No, that's not a confession. And it's not the title of my next short story, although that would be an epic concept. Nor is it a cheap ploy to jack up my Google hits. It was part of a conversation I had with a friend that made me laugh, but also got me thinking.
Let's call my friend Sandy. She's a colleague who I've known for more than ten years. During that time, we've often been there for one another, listening while the other blows off steam about work, former or current spouses, or whatever the bitch of the day might be. The past couple of months she has gone through some truly emotional times between a family crises (her father suffers from advanced Alzheimer's), a new management dynamic at work that has dramatically increased the stress levels in her office, and a seemingly endless bout of stomach viruses and colds that tag teams through her family like Ebola through a monkey house. Thursday was a bad day for Sandy because the oldest kid in the house, her husband, came down with the stomach bug and kept her up all night complaining about being sick. I was telling her that everything would be all right, and she just needed to have faith and stick it out, and that the bad times pass. Sandy replied: "I know, but it seems never to end. Sometimes I feel like I'm being punished for sins committed in a past life. Nothing bad, like murder. Just something minor that I did that associated me with bad karma, like being Hitler's prom date."
So where am I going with this? Bear with me.
Two nights prior to that, I was on the phone with my dear friend Alison complaining about having to drive that Friday afternoon to another building to meet with some very important people to help build our working relationship with them. I was pissing and moaning that this meeting was mostly a team building exercise and wouldn't be that productive, and then I'd have to drive home through traffic. Alison let me finish, asked if I wanted any cheese with that whine, and then kicked me in the butt, partly out of friendship and partly out of admonishment (mostly the latter). She asked if I had ever had to tell a mother that her baby was delivered stillborn, or would not survive the next few hours? (Alison has because she is a maternity nurse.) Of course, I said no. She told me to be grateful for all that I have.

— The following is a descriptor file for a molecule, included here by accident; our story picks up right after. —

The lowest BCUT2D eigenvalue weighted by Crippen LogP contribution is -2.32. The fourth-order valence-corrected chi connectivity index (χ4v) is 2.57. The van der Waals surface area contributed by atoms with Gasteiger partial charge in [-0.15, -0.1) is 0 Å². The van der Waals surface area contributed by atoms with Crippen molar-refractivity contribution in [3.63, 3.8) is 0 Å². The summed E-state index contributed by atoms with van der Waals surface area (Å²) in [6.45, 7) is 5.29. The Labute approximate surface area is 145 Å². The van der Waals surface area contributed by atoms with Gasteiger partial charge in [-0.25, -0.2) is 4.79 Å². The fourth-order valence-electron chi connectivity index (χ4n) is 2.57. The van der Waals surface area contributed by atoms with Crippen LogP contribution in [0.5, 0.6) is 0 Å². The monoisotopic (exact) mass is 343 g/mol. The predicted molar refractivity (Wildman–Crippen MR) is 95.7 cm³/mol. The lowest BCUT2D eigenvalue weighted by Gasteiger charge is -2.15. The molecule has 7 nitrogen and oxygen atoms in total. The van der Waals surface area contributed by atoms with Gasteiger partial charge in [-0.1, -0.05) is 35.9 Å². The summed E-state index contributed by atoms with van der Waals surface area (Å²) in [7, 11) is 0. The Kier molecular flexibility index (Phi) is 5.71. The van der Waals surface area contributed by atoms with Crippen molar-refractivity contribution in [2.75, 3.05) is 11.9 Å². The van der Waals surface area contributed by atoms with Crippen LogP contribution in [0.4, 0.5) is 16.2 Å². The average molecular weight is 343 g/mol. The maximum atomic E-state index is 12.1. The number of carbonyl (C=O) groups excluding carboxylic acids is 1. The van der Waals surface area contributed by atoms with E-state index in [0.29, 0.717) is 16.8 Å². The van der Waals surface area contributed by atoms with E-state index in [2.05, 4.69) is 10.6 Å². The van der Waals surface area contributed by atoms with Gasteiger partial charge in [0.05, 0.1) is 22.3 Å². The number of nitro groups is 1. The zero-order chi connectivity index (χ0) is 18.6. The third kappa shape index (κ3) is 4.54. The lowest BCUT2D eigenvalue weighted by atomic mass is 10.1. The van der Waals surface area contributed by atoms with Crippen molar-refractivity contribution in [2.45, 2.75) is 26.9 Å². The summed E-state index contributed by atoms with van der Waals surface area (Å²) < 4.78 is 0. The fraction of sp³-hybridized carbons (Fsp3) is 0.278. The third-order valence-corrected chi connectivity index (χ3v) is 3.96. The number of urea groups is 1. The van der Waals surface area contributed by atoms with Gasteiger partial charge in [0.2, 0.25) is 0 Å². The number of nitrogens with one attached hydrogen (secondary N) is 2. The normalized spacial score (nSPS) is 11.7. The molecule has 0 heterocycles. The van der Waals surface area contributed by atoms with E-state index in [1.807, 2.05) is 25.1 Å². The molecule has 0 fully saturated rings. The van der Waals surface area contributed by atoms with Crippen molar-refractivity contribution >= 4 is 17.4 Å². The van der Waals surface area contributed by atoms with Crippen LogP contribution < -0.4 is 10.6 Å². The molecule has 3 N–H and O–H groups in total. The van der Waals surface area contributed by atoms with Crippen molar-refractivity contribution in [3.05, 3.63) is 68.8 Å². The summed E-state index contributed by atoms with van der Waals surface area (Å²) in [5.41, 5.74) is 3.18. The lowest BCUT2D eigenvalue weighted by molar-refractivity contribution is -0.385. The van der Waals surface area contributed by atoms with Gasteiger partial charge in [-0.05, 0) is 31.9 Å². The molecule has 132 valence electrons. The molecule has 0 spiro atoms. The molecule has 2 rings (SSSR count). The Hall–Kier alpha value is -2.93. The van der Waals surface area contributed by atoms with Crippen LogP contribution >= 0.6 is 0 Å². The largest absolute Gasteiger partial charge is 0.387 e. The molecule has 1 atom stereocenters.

And I should be very grateful because I have a lot. I have my health. I have four pets who I love dearly and who are an endless source of comfort when I get lonely. I have family and many friends who love me and would do anything for me. I have an important job where I'm respected by my colleagues, am given a lot of responsibility, and my managers are begging me not to retire next year. And I'm published, and I know there are a lot of aspiring authors who would line up to hit me with a hardcover Stephen King tome if they heard me complain about that. When my two biggest complaints are I'm finding it hard to find the voice for my young adult novel and marketing is hard, I need to nut up and shut up.
So after I post this, I'm going to dive back into that novel, figure out what's bugging me about it, and fix it. Then I'm going to give the rabbits treats and play with them for awhile.
So the moral of this posting? Put things into perspective. There are things worse then being Hitler's prom date, like being his wife. Ask Eva Braun.